“He is my brother, too, if you would care to remember.” Edmond sighed heavily. “Both mother and Brandon have been summoned to return to London immediately. The marriage contract was agreed years ago and bears the signatures of all parties, including your own. You would have already been wed, had it not been for father’s death.” Edmond leaned his elbows upon his desk, fingers forming a steeple as if contemplating his next counter to whatever argument she could muster.
She quickly thought of the first excuse that crossed her mind. “I am still in mourning,” Gwendolyn declared through clenched lips.
His eyes roamed down the length of her pink floral gown and his brows rose in unsuppressed amusement. “Your mourning period is long since over, as your garments surely attest. Resign yourself to wedding Lord Sandhurst.”
She stomped her foot in frustration. “Bernard Sandhurst is a lecherous old man and ancient enough to be my father.” She barely held back a cry of despair. “How can you condemn me to a life with that horrible person, however long the vermin will still remain on this earth?”
“I am doing the best I can to save this family from financial ruin. You should be grateful Sandhurst will still have you, given the limited amount I could spare for your dowry. I will not be swayed in my decision, Gwendolyn, and Sandhurst can no longer be put off. He has all but stated his time waiting for you is over. He has been as patient as one could ask of a man getting on in years. You are now twenty years of age and should have been wed with children of your own by now.”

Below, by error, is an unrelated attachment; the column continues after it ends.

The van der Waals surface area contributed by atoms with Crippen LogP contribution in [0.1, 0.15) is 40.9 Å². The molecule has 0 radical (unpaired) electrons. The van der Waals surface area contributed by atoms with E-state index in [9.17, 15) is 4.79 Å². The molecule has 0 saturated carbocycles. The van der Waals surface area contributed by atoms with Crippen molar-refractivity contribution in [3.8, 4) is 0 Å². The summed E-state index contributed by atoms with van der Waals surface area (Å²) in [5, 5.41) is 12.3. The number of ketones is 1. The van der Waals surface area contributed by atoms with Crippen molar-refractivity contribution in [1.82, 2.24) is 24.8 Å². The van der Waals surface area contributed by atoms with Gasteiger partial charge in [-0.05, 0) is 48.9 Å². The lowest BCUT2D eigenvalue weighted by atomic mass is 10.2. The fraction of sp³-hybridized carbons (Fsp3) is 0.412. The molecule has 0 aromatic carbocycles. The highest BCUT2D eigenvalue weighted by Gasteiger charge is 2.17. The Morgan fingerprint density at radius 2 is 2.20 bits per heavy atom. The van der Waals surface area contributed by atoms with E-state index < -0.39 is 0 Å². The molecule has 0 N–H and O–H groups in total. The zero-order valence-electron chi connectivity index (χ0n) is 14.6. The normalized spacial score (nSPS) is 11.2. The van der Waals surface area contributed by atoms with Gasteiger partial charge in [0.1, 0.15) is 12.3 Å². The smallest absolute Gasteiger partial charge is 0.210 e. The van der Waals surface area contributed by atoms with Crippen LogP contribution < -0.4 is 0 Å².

Thoughts of being intimate with a man who repulsed Gwendolyn made her shudder. The few times she had had the displeasure of being alone in the same room with Lord Bernard Sandhurst, he had mauled her with his cool clammy hands. He reminded her of a fish, and an unappealing one at that.
Her brother cut her off with a wave of his hand. “Father made this decision and you must abide by it, along with the rest of us.” Edmond picked up his quill and examined the tip before dipping it into the inkwell.
“You are a duke, Edmond. Surely you can pay the man off so I can find a worthy man to love.” She silently pleaded with him, and, for the briefest instant, she held the smallest measure of hope he would accede to her wishes.
His piercing blue eyes leveled on her but briefly. “Love is for fools. Better to marry for wealth and a decent position in society than to lose your heart to such a frivolous emotion as love.” Edmond returned to his work, the quill scratching across the parchment. The sound echoed in her head as though the missive sealed her fate. “Resign yourself to your marriage Gwendolyn. Sandhurst has made arrangements for the wedding to take place two weeks hence.”
A sound escaped her that was part moan, part disbelief. “Do not do this to me, Edmond. There must be another alternative.” She choked back a sob, covering her mouth to stop herself berating him for marrying her off to a man for whom she could never have even the slightest measure of affection.
Her brother looked up and Gwendolyn saw a brief instant of regret flashing in his eyes before he returned to his work. “It is done. There is nothing I can do to change the situation.”
“You have no heart, Edmond. I will hate you for this until I take my last dying breath,” she vowed with a raised fist.
“I know…” he whispered solemnly.
Gwendolyn ran from the study never wishing to see her brother again. A fortnight later, she was being handed into a carriage by her husband after their short emotionless wedding ceremony. Such an occasion should have been one of the happiest days of her life. Instead, her descent into hell had only just begun.